Understanding how to sell something is an important skill to have — it’s not just for people who work in sales for a living. You can employ basic sales tactics whether your goal is to land a prospective client for your business, unload a used car or convince your husband to take you to Magic Mike Live in Las Vegas. (That last one is called a “hard sell.”)
To get the best sales advice, GOBankingRates turned to real salespeople with years of experience closing deals. Their smart strategies will help you learn how to sell anything to anybody.
1. Don’t Make Assumptions
John Hill, a sales professional with more than 15 years of experience, started the management consulting company Adapted Growth in 2018 to aid entrepreneurs and small teams in their sales and growth objectives. He said that the first step in learning how to sell someone on something is to avoid making assumptions.
“Salespeople often will accept an answer if they perceive it to work in their favor, but will dig in on answers that they think don’t help them,” Hill said. “If someone says, ‘I am ready to make a change,’ don’t get excited; ask them for more information. This will position you as a consultant who really wants to understand and not [as] a salesperson who is trying to sell [to] them.”
2. Mirror the Person
Devin Beverage, a business growth strategist at Dev Bev Co, has been in sales for over five years, selling everything from condos to DirecTV products and services. He advised using the old “monkey see, monkey do” strategy.
“If he or she crosses their legs, cross your legs. If they pronounce espresso, ‘expresso,’ say it that way, too. If they talk slowly, I strongly urge you to talk slowly, and if they’re a quick talker, vice versa,” he said.
Beverage said people tend to like others who are similar to them, so mirroring the other party will make your proposition seem more appealing. Of course, if your prospect is British, that doesn’t mean you should go so far as to adopt their accent — subtlety is the key.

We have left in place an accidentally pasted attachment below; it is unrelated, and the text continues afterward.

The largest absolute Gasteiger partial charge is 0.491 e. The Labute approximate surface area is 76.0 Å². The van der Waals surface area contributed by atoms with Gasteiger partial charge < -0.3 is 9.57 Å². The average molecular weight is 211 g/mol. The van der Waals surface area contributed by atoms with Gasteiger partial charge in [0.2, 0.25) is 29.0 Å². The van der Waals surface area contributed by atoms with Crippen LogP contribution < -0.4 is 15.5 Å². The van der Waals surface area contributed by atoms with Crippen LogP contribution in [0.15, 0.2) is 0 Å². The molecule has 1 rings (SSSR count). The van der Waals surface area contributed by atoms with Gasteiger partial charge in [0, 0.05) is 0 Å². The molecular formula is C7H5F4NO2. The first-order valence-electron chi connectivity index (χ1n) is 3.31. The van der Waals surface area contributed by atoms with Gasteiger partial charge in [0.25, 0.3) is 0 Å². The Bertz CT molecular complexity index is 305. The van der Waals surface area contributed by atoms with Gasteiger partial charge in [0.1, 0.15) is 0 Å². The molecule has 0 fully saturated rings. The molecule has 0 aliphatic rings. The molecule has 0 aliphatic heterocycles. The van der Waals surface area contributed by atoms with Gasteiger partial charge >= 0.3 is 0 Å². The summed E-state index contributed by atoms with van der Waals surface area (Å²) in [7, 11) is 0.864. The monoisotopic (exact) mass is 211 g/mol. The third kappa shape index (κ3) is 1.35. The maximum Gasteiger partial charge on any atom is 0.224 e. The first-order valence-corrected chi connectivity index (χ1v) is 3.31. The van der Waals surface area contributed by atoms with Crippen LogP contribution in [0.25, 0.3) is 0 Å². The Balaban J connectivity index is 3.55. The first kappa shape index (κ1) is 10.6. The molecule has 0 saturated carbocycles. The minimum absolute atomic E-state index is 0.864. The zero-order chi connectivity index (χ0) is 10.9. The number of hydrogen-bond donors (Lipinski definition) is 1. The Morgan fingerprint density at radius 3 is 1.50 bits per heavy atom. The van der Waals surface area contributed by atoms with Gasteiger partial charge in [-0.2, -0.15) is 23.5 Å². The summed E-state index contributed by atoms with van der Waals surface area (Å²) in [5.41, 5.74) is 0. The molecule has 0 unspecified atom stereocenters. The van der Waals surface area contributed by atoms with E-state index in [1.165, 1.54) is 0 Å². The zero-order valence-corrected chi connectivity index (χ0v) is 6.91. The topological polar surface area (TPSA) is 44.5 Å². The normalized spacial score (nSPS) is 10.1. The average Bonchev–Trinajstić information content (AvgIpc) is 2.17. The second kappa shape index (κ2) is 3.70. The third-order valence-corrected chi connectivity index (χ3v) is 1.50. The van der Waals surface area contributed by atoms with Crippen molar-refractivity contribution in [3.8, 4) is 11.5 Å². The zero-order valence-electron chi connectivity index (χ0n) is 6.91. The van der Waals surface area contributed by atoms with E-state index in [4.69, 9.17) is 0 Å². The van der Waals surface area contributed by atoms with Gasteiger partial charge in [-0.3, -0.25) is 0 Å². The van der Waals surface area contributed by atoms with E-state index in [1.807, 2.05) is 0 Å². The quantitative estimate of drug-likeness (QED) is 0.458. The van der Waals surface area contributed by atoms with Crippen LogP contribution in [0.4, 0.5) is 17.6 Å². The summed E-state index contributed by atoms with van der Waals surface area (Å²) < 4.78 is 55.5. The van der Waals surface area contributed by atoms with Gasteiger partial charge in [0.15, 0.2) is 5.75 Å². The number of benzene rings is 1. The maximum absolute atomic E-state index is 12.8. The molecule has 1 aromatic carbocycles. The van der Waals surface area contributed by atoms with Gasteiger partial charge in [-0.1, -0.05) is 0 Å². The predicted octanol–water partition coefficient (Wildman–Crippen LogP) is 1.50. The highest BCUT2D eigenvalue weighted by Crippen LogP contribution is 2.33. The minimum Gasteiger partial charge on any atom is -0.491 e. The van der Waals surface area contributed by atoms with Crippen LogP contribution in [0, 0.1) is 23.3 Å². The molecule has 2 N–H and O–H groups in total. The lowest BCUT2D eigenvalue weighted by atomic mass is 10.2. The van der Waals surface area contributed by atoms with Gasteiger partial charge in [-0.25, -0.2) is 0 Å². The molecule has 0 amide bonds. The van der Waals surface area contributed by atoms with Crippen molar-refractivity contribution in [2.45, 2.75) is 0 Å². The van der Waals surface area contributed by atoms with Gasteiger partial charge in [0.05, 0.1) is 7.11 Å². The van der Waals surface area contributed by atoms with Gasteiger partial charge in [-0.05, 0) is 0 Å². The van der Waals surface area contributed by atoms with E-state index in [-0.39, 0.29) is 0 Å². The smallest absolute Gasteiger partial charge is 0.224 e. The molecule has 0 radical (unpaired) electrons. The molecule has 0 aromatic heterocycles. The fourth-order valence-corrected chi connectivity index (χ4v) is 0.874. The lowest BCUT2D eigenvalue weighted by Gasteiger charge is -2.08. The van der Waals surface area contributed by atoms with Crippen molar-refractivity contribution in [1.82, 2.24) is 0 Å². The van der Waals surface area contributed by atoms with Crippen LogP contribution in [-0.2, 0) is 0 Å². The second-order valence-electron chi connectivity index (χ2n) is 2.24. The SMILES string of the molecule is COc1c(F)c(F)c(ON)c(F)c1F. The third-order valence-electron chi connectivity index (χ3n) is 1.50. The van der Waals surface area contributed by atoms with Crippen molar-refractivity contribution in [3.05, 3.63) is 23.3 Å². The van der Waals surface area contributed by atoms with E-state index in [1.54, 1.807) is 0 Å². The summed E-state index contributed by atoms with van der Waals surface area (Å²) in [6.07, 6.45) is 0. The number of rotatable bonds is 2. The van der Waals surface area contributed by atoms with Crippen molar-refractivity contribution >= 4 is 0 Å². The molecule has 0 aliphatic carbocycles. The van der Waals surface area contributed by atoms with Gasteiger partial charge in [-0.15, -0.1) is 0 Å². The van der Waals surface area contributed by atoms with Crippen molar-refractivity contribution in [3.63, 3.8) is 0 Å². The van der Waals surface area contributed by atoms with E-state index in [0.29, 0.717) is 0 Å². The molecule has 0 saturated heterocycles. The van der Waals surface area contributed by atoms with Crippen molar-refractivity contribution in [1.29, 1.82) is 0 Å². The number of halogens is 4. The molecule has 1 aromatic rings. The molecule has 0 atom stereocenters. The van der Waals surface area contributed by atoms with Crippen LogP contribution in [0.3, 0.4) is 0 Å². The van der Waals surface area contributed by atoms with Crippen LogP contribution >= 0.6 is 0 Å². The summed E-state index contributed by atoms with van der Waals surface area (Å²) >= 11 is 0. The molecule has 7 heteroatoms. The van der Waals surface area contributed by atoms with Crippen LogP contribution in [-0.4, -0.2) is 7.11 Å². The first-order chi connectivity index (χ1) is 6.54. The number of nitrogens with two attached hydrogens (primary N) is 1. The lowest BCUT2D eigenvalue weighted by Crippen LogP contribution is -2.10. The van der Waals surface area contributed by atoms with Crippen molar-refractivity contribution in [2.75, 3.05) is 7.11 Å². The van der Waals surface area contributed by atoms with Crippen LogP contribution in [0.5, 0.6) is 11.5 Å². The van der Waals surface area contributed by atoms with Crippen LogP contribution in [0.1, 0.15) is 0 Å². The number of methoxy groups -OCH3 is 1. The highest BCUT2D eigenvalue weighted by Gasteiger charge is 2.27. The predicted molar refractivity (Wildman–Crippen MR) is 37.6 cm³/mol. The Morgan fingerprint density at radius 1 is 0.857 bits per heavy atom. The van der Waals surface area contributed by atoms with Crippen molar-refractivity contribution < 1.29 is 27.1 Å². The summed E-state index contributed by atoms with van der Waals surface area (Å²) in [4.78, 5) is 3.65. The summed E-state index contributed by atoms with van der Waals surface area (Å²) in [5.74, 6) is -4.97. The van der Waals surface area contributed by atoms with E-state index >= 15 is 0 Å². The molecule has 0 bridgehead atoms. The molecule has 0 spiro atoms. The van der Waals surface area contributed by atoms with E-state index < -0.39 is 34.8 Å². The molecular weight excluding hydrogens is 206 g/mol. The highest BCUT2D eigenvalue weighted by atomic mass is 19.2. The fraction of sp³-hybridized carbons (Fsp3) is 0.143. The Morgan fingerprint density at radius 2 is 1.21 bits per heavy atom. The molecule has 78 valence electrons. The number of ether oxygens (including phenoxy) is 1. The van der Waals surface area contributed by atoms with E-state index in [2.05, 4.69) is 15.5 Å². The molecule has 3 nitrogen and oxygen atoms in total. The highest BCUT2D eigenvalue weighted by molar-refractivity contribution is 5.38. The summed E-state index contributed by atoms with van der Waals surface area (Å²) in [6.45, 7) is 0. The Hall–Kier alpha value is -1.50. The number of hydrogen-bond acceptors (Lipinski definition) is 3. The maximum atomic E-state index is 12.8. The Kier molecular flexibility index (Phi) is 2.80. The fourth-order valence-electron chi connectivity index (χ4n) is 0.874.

3. Use Reverse Psychology
Erick Sabelskjold has worked in sales for over 20 years and is the CEO of Vinito Wine Funds. He said you can actually use the reasons that a person shouldn’t accept your offer to your advantage.
“None of us like to be told we can’t do something, and this is deeply implanted in our subconscious,” Sabelskjold said. “So in the sales process, there is always a tipping point that a prospect will feel they are being ‘sold’ to. Ninety percent of salespeople ignore this and rush in to try and sell the prospect, [but] the prospect’s subconscious kicks in and knows they are being sold. At this point, I don’t sell. I push away. I say things like, ‘Are you sure this is right for you? Maybe you’re not ready,’ or ‘I should give you time to think about this.'”
Sabelskjold said it might sound crazy, but reverse psychology works.
4. Be Genuine
Josh Forester works in sales and marketing at Towel Tracker, a company that helps hotels and fitness clubs manage towel usage and prevent theft through tracking technology. When asked how to sell anything to anybody, Forester responded, “One sales technique … is this: Be genuine and find out what they need.”
He said that getting too caught up with making a sale is a big no-no, as prospects can sense when you are being disingenuous and greedy. “I know I always strap on my battle armor [when] I walk into any situation where I know a hungry salesman is gunning for my money,” Forester said.
5. Provide Three Options
Mike Raines has been selling life insurance for over 30 years, and he currently owns and operates Raines Insurace Group. “What I find works for me … is to offer three choices: low cost, medium cost and higher cost,” he said. “People don’t want to seem cheap, nor do they want to overspend, so they choose the middle option.” Raines has seen this happen time and time again and said you can use the three-choice strategy no matter what the situation is.
“For instance, if your wife wants to plan a summer vacation but you really don’t want to spend a ton of money, say, ‘We could take 1) a quick trip locally to the mountain, 2) a weeklong trip to the beach or 3) a trip to Europe,” Raines said. “She would most likely agree to the second one — a week at the beach. This is really what you wanted her to say anyway since you didn’t want to spend the money on a trip to Europe.”
6. Follow Up
Beverly Friedmann is a content manager for the consumer website ReviewingThis, with over seven years of experience in sales at companies like L’Occitane en Provence and Malin+Goetz. “I would always suggest actively following up,” she said. “Even if your proposal, lead or sale doesn’t work once, it doesn’t mean it’s a completely lost deal. Usually, a good rule of thumb is trying three times before you know you’re out of the game.”
Don’t think it’ll work? “I’ve politely reached out by phone before to see if there was still interest after a few days and still made a sale,” Friedmann said.
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